It seems that technology is advancing with each passing day, especially when it comes to our mobile phones.  Smartphones have become such a part of our normal routine that we tend to panic when we forget them at home, when they run out of batteries, or when we drop them and crack the screens. I’m basing my next series on these gadgets and something that…

Read More

If you’re even remotely considering going into academia, you will need to gain as much teaching experience as you can. Part of teaching is the dreaded course evaluations. Whether you are teaching a solo class or are simply a teaching assistant, should you care about course evaluations? The short answer is yes. Why? Because teaching evaluations are proof that you might be a somewhat competent instructor. I say “might be”…

Read More

If you look around, many job hunting opportunities are available to us now, including university-sponsored career fairs and job fairs in the community.  Unfortunately for most, career fairs cause anxiety because of the amount of people who attend or because of the pressure people put on themselves to impress employers.  Here are some thoughts to keep in mind while attending career fairs. Types of Career Fairs Be…

Read More

As a grad student, I often joked with people about how we must cater to the needs of undergrads. Their parents were paying big bucks, and who would want their little snowflake to feel the pangs of disappointment? It wasn’t until my first year as an assistant professor that I heard the term “customer service” applied to students in a serious, non-satirical manner. I was shocked. You mean faculty treating…

Read More

We’ve all had our successes and failures in life, and grad school is no exception. Here are some of the successes I had in grad school. In my last post, I shared with you some regrets I had, but here I’ll share with you my high notes in grad school. If you do some of these things, maybe you can have an easier time in grad school, too. 1.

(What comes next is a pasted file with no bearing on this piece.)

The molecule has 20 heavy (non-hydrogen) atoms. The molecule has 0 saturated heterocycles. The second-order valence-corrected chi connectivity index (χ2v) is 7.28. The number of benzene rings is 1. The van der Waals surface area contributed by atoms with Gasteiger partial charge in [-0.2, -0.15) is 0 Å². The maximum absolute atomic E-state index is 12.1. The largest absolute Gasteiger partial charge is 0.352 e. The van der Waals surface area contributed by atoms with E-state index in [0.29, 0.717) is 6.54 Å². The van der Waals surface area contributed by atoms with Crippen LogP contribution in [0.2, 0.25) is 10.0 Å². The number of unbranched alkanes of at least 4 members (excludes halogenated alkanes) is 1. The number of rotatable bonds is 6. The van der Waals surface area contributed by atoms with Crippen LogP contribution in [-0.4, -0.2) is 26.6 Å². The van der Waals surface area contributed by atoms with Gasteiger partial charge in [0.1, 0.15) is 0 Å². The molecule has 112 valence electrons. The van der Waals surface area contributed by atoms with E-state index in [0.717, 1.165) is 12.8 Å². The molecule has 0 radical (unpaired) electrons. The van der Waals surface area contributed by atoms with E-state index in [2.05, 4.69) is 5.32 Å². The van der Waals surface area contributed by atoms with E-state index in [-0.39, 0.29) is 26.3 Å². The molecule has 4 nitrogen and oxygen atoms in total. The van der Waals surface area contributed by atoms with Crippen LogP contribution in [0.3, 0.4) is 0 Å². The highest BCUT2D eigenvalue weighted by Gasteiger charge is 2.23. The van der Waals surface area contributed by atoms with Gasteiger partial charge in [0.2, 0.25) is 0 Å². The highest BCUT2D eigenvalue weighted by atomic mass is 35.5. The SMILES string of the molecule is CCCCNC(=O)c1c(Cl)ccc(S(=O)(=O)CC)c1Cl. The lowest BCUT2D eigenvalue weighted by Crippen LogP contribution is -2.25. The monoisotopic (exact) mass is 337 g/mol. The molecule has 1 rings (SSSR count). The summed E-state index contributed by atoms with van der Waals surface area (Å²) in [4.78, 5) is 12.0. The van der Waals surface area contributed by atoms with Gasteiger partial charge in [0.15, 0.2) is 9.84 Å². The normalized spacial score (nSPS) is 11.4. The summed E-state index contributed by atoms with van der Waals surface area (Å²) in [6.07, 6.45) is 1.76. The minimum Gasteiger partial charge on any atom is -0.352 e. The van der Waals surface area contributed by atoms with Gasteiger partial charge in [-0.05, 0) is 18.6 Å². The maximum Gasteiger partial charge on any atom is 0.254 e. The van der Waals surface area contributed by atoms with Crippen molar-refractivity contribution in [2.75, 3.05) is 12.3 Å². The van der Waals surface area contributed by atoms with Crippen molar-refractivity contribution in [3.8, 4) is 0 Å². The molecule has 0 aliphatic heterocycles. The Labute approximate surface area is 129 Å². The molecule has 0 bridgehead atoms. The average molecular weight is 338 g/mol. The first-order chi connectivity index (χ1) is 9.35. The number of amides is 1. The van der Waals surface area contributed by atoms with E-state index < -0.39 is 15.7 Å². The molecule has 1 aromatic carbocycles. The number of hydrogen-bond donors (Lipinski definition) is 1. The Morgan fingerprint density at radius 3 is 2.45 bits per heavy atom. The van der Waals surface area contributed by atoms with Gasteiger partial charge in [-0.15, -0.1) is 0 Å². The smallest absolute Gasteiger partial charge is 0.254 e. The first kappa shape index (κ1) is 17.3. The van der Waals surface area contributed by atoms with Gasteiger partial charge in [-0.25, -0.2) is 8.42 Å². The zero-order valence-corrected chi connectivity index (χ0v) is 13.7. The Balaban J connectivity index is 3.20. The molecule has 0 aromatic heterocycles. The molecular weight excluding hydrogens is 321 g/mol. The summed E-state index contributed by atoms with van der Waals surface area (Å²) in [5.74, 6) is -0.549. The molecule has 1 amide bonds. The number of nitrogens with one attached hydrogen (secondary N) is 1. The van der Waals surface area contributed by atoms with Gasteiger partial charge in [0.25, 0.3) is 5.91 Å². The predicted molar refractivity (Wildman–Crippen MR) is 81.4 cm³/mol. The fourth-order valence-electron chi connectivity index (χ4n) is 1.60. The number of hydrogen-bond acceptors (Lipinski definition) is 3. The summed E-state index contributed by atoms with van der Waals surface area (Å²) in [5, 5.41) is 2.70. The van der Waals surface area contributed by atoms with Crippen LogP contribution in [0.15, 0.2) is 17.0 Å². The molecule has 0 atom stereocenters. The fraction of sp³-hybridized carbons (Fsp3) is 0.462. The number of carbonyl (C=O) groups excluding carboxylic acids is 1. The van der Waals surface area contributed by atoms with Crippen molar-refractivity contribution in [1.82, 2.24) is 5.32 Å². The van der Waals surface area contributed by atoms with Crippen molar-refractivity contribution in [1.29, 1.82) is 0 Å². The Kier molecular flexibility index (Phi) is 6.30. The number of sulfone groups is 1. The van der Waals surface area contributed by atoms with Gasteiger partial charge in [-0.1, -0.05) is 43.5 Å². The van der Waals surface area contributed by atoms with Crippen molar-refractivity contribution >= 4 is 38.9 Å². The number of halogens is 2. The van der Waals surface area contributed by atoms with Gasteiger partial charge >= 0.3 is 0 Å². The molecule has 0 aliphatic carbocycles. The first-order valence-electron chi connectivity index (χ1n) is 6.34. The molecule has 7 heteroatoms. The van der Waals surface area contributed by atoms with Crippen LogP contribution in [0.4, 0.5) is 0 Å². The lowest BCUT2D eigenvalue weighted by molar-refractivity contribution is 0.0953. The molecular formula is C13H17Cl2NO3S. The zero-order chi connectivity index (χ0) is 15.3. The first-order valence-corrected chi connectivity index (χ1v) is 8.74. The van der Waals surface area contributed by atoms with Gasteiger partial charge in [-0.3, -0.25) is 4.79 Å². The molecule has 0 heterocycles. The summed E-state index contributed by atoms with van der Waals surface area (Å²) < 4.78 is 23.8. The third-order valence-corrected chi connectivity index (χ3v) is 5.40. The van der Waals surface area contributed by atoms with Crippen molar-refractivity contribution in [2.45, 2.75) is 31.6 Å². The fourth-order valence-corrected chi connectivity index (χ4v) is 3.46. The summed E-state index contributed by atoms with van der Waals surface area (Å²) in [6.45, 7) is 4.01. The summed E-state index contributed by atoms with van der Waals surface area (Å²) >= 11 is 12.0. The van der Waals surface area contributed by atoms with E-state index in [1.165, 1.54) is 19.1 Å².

Read More

Looking back on my time in grad school is a bittersweet feeling. I had a lot of difficulties but I still treasure the hard work and tears (maybe that’s the cognitive dissonance speaking). I thought I’d share with you some wisdom from my time in grad school: the things I wish I would’ve known. If you understand and take seriously some of these things, then maybe you can avoid some…

Read More

Should you get a master’s degree or should you go on to get your PhD? If you’re considering getting even more education, be aware of some of these misguided assumptions surrounding the elusive PhD. MYTH #1: Getting a PhD guarantees a job. It is true that people with doctorate degrees have lower unemployment rates on average compared to people with less education ( Bureau…

Read More

I recently wrote that the major ways to handle schedule changes in grad school are to set your priorities, budget your time, and know your limits. I also discussed that managing your time, maintaining your relationships, and creating new relationships are ways you can adjust to social changes in grad school. But what if your new schedule and changed social life get to be too much? What if…

Read More

In creating your college syllabus, what course policies should you include? These tips may help you write a syllabus that clearly communicates your policies to your students. In my last post, I offered some things to consider when writing your syllabus. Perhaps, you have all the basics down. What about the course policies (aka “student responsibilities,” “instructor pet peeves,” etc.)? Whatever your policies,…

Read More

If you’re teaching a college class for the first time, making and writing your syllabus is no easy task. Be sure to consider these things before the first day of classes. Formulating Your Syllabus Why take that much time in developing your syllabus when students don’t read it anyway? Why not just copy and paste someone else’s syllabus who taught the class before? The syllabus is a formal statement from…

Read More